Designing the Decision-making Center of an Autonomous Vehicle
By: Alan Agon, Product Manager; Sammy Omari, Engineering Manager; and Sameer Qureshi, Director, Product Management
The current benchmark for driving
Imagine you’re driving down the freeway, and you see a car cutting across multiple lanes to make the upcoming exit. You move your foot from the accelerator to the brake and slow down slightly in anticipation. The car just makes the exit, and you continue on your uneventful way to work forgetting about the event a few minutes later.
Humans have a knack for making complicated and ambiguous situations like this seem trivial. In an AV, this ambiguity is handled by the planner, the main decision-making center that takes input from the perception system and sits in the middle of the AV stack. The planner:
- Predicts how the scene will evolve over time (prediction);
- Simultaneously reasons about a set of potential actions for the AV (behavior planning); and,
- Generates the most appropriate AV trajectory (trajectory generation).
On top of ambiguity, the example above increases in complexity as we add more inputs to the planner such as weather, mood of the other driver, and countless other contextual parameters. This increase in complexity results in an explosion of possible system states resulting in a phenomenon known as the “curse of dimensionality” — and it doesn’t stop there. Each of these inputs can be represented in increasing degrees of fidelity, such as the various types of weather and number of possible driver moods. Combine this complexity and ambiguity, and introduce probability into the mix, and a new issue emerges: the “long tail” of possible rare events. These are a vast set of possible events, all with a non-zero probability of occurring while driving.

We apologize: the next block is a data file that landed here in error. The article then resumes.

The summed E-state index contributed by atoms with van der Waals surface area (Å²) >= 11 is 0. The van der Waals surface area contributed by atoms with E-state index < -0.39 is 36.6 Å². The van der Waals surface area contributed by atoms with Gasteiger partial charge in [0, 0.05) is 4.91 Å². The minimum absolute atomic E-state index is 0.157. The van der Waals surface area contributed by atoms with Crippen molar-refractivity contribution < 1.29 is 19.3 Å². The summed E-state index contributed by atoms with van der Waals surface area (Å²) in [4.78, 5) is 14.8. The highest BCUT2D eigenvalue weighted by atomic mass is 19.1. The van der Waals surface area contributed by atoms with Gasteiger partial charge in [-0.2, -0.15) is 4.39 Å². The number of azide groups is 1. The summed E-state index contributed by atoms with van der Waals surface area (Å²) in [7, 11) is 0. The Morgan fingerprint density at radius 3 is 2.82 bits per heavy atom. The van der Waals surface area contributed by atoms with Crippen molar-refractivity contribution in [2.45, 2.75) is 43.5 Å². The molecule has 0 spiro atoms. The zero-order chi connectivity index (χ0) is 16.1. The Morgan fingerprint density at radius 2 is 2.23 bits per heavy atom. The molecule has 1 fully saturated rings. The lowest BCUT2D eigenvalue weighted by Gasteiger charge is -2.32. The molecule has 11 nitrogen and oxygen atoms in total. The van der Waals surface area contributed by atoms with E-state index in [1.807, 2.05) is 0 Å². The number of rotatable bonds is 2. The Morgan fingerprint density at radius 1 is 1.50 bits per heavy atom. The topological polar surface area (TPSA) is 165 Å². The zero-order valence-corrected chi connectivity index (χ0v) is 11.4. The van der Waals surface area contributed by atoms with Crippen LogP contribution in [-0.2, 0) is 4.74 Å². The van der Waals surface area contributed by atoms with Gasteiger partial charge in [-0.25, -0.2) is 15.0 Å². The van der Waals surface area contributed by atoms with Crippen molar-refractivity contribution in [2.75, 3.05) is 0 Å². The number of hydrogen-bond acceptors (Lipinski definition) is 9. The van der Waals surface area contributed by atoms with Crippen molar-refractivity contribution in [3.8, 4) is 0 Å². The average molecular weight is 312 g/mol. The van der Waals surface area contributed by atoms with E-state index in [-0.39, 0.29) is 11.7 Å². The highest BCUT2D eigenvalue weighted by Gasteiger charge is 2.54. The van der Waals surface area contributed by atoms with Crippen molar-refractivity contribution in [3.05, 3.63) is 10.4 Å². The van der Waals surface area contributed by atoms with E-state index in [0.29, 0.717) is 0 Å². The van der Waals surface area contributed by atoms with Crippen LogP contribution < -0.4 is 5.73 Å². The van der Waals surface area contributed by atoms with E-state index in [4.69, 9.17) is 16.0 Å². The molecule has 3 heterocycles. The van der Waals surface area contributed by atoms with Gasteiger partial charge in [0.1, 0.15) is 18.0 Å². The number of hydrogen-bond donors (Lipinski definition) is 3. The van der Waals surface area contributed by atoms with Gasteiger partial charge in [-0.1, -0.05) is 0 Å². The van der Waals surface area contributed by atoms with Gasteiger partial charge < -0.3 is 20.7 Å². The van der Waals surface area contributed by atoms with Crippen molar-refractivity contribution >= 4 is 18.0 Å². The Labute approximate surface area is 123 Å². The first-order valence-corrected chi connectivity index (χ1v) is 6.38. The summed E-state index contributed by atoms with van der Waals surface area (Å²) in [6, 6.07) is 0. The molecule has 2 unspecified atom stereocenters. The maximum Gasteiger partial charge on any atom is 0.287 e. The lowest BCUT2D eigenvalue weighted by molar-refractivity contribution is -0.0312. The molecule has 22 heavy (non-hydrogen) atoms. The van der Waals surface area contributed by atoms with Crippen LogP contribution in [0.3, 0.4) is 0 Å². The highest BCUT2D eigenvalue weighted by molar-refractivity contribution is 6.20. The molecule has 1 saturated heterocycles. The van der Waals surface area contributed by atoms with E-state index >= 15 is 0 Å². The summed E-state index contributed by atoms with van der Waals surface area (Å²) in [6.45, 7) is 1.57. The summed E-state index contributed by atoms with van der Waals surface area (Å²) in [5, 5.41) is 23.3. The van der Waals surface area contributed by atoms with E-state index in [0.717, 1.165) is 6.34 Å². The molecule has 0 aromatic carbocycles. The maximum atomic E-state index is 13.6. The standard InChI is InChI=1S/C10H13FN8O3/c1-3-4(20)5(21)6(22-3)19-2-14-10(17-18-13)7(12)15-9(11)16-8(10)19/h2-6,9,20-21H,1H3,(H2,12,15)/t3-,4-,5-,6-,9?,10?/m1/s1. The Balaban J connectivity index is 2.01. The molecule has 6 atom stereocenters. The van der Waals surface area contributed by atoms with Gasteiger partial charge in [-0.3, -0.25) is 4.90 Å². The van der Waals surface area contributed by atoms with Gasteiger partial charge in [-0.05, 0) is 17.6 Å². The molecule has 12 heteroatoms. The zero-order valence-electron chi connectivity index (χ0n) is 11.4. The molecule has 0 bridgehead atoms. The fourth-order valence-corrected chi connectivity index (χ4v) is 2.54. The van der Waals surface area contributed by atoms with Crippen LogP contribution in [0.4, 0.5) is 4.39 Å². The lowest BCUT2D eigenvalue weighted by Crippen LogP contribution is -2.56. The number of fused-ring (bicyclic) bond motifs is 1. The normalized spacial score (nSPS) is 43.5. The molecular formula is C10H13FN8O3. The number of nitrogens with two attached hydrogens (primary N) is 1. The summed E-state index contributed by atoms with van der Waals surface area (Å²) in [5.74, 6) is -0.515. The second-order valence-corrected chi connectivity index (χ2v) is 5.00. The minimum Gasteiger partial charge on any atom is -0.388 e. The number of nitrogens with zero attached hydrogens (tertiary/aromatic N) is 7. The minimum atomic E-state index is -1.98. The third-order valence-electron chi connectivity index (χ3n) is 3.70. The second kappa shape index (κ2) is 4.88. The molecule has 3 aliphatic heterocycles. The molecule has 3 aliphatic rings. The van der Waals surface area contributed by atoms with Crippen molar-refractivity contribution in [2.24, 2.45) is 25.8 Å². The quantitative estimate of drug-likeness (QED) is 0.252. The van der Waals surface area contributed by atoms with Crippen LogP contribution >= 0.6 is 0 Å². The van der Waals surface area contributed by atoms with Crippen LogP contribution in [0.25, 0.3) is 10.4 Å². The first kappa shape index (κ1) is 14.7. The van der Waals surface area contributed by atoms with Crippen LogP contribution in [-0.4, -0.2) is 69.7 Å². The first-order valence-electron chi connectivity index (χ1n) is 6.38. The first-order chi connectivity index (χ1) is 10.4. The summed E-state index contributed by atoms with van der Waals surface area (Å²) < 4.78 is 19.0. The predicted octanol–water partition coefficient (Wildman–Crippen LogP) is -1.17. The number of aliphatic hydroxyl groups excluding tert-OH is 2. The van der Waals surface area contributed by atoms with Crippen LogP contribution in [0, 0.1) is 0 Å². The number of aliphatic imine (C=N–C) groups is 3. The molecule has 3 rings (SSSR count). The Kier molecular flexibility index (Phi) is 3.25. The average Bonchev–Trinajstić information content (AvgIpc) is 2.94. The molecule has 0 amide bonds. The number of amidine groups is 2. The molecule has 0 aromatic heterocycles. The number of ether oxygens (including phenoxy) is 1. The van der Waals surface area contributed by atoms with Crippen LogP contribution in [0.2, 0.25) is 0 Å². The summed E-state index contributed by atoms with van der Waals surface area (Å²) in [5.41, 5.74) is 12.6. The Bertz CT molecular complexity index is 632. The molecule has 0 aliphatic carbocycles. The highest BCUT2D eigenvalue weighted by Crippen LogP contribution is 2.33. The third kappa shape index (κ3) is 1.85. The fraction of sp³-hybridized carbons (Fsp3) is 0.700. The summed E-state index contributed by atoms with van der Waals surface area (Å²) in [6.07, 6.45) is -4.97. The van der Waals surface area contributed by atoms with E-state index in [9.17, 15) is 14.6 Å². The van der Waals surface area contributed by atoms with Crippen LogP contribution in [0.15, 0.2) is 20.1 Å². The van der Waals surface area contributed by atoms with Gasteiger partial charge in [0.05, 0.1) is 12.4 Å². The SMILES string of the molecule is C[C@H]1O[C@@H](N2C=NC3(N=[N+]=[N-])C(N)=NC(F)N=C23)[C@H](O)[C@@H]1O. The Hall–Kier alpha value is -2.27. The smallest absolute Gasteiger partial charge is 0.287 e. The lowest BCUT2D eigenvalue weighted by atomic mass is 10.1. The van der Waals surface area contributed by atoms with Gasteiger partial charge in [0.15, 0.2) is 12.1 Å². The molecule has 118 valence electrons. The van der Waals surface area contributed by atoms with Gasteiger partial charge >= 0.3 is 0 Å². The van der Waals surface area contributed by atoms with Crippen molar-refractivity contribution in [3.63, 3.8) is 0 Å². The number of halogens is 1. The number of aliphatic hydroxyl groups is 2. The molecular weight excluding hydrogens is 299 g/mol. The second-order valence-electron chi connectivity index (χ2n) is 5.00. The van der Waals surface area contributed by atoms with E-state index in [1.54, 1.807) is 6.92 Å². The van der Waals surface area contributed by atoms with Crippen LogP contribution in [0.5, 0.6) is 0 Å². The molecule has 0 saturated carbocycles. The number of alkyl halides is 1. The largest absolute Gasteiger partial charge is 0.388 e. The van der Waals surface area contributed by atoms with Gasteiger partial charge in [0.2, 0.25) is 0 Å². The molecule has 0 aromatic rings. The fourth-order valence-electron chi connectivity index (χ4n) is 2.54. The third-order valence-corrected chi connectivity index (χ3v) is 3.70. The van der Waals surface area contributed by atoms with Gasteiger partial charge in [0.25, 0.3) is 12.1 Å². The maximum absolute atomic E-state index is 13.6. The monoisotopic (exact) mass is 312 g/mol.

Much of the difficulty in building an autonomous vehicle (AV) is due to the ambiguity around what behaviors a human should adopt. While AVs have the potential to completely disrupt the transportation sector, as of today, humans are still the benchmark for driving.
The DMV handbook and local rules of the road don’t tell us how much to slow down for a car crossing multiple lanes. Designing an autonomous vehicle to operate on our roads is complicated because there are often contradictory rules and references to ambiguous terms — like “right of way” and “until safe to proceed” — that can’t be formally defined. To further complicate this, the “measure of success” for an AV’s planner in any of these scenarios is subjective and a function of multiple factors, such as state and local traffic laws and drivers’ and passengers’ individual preferences.
While it’s clear that the driver from the scenario in the opening paragraph shouldn’t slam on the brakes on a freeway, it’s also clear they shouldn’t floor the accelerator either. So what is the appropriate response? Humans have calibrated their driving behavior to other human drivers. So, deciding what is an appropriate amount of braking or acceleration to apply in a particular situation typically depends on what we’ve learned from past driving experiences.
Example: Applying human-inspired driving to AV planning
To define what is an appropriate speed for the example above, we took inspiration from humans. The two boxes below show two model iterations of how we shape the speed of the AV (ego) as a function of the distance and speed of the vehicle cutting in ahead of us (lead obstacle). Starting with a simplistic baseline model (a) that didn’t account for the velocity of the lead obstacle, we improved the model by naturally learning from human driving data (b) that the AV should only marginally slow down for a vehicle that was performing a cut-in with a high velocity. Ultimately, this blended approach resulted in a more comfortable and natural ride that was tuned to human preferences.